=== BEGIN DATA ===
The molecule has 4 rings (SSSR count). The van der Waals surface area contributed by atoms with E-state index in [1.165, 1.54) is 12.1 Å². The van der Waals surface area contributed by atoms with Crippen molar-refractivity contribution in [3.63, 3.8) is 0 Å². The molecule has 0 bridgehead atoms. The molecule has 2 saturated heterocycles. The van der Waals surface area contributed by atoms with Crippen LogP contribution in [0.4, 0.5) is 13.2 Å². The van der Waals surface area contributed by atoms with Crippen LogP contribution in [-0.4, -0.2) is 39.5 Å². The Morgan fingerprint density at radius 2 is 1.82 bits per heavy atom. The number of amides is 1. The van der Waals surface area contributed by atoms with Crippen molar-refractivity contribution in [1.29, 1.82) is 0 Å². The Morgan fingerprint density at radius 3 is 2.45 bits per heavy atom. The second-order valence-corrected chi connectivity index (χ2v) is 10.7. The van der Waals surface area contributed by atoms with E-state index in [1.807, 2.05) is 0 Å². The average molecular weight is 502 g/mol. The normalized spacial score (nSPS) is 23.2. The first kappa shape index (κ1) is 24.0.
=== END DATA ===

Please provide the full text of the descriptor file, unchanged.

The molecule has 4 rings (SSSR count). The van der Waals surface area contributed by atoms with E-state index in [1.165, 1.54) is 12.1 Å². The van der Waals surface area contributed by atoms with Crippen molar-refractivity contribution in [3.63, 3.8) is 0 Å². The molecule has 0 bridgehead atoms. The molecule has 2 saturated heterocycles. The van der Waals surface area contributed by atoms with Crippen LogP contribution in [0.4, 0.5) is 13.2 Å². The van der Waals surface area contributed by atoms with Crippen LogP contribution in [-0.4, -0.2) is 39.5 Å². The Morgan fingerprint density at radius 2 is 1.82 bits per heavy atom. The number of amides is 1. The van der Waals surface area contributed by atoms with Crippen molar-refractivity contribution in [1.29, 1.82) is 0 Å². The Morgan fingerprint density at radius 3 is 2.45 bits per heavy atom. The second-order valence-corrected chi connectivity index (χ2v) is 10.7. The van der Waals surface area contributed by atoms with E-state index in [1.807, 2.05) is 0 Å². The average molecular weight is 502 g/mol. The normalized spacial score (nSPS) is 23.2. The first kappa shape index (κ1) is 24.0.